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San Antonio Spurs: Finding help for LaMarcus Aldridge on offense

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SAN ANTONIO,TX - MARCH 17 : LaMarcus Aldridge #12 of the San Antonio Spurs wants a and one after a foul by Minnesota Timberwolves at AT&T Center on March 17, 2018 in San Antonio, Texas. NOTE TO USER: User expressly acknowledges and agrees that , by downloading and or using this photograph, User is consenting to the terms and conditions of the Getty Images License Agreement. (Photo by Ronald Cortes/Getty Images)
SAN ANTONIO,TX - MARCH 17 : LaMarcus Aldridge #12 of the San Antonio Spurs wants a and one after a foul by Minnesota Timberwolves at AT&T Center on March 17, 2018 in San Antonio, Texas. NOTE TO USER: User expressly acknowledges and agrees that , by downloading and or using this photograph, User is consenting to the terms and conditions of the Getty Images License Agreement. (Photo by Ronald Cortes/Getty Images) /
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The San Antonio Spurs faced trouble when LaMarcus Aldridge was limited late against the Los Angeles Lakers. Where can this team find more scoring help?

The San Antonio Spurs had a 1A and 1B on offense to enter the 2017-18 season: Kawhi Leonard and LaMarcus Aldridge, respectively. Everyone else would fill in where needed and back up these multi-time All-Stars toward another 50-win season and a playoff berth. That’s the usual in the Alamo City, but not as of April 5.

Well, with Leonard unexpectedly missing all but nine games, it placed the offensive load on Aldridge’s shoulders. He continuously led the team in scoring and is the only Spur to cross 30 points this season. Players have stepped up to score 20 points, sure, but hardly on a nightly basis to aid the team’s star and dampen the pressure.

Rudy Gay is San Antonio’s next closest player to a breakout scorer. However, he only topped 20 points five times in 54 games. Patty Mills and Danny Green proved to be too streaky to fill this role, either, and play best as players that help not lead.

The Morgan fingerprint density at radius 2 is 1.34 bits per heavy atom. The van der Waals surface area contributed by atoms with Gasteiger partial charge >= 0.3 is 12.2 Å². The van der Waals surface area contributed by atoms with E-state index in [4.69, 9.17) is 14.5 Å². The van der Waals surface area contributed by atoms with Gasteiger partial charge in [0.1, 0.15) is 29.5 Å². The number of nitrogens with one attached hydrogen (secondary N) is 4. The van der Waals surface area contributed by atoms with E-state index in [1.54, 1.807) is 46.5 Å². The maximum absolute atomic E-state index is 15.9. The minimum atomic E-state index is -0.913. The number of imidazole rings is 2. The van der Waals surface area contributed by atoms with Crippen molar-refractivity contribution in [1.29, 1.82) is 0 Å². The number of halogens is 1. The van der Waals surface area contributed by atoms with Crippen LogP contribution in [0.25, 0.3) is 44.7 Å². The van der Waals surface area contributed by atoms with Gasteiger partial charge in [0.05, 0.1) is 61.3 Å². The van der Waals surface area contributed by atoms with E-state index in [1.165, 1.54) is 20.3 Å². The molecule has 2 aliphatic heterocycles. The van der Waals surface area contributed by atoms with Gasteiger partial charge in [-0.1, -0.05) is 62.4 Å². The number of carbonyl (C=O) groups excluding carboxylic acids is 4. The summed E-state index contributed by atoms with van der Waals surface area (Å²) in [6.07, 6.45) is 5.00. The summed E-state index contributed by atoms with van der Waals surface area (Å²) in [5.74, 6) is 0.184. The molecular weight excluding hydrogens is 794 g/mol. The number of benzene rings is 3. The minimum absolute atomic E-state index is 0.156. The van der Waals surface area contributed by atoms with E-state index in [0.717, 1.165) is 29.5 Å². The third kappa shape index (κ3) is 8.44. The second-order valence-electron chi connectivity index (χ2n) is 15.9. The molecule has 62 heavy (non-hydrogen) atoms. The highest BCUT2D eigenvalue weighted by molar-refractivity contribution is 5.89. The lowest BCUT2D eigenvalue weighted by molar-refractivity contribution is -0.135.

The offensive burden crashed and burned on Aldridge’s shoulders late in Wednesday’s loss to the Los Angeles Lakers. Once the Purple and Gold double-teamed him at the end of the fourth quarter and in overtime, the offense seemed lost. Mills was forced to create shots (most of which were long two-point attempts) and Dejounte Murray did all he could to take multiple floaters near the basket. That was while Kyle Kuzma ran circles around an underperforming Spurs defense and played unconscious basketball.

Dejounte team-high 6️⃣ assistsLaMarcus team-high 2️⃣3️⃣ points#GoSpursGo pic.twitter.com/NuErHSXaQZ

— San Antonio Spurs (@spurs) April 5, 2018

The Laker loss was hardly the first time this happened, either, when Aldridge got locked up by a defense or did not seem his best. Leonard’s return solves some of these scoring issues, but his absence also highlights the lack of depth behind the team’s top-two players.

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Do the Spurs need a “Big 3?” To compete with the Western Conference’s elite (Golden State Warriors, Houston Rockets), maybe. A No. 3 guy to support another mysterious quad injury to Leonard or if Aldridge’s knee flares up. A No. 3 guy to combat players like Eric Gordon, Klay Thompson, CJ McCollum, Andrew Wiggins and other players that do not hold their respective team’s mantle.  It’s hard to pinpoint who that player is, whether that’s through the draft, free agency or a trade, but it should be marked down on the team’s “to-do list.”

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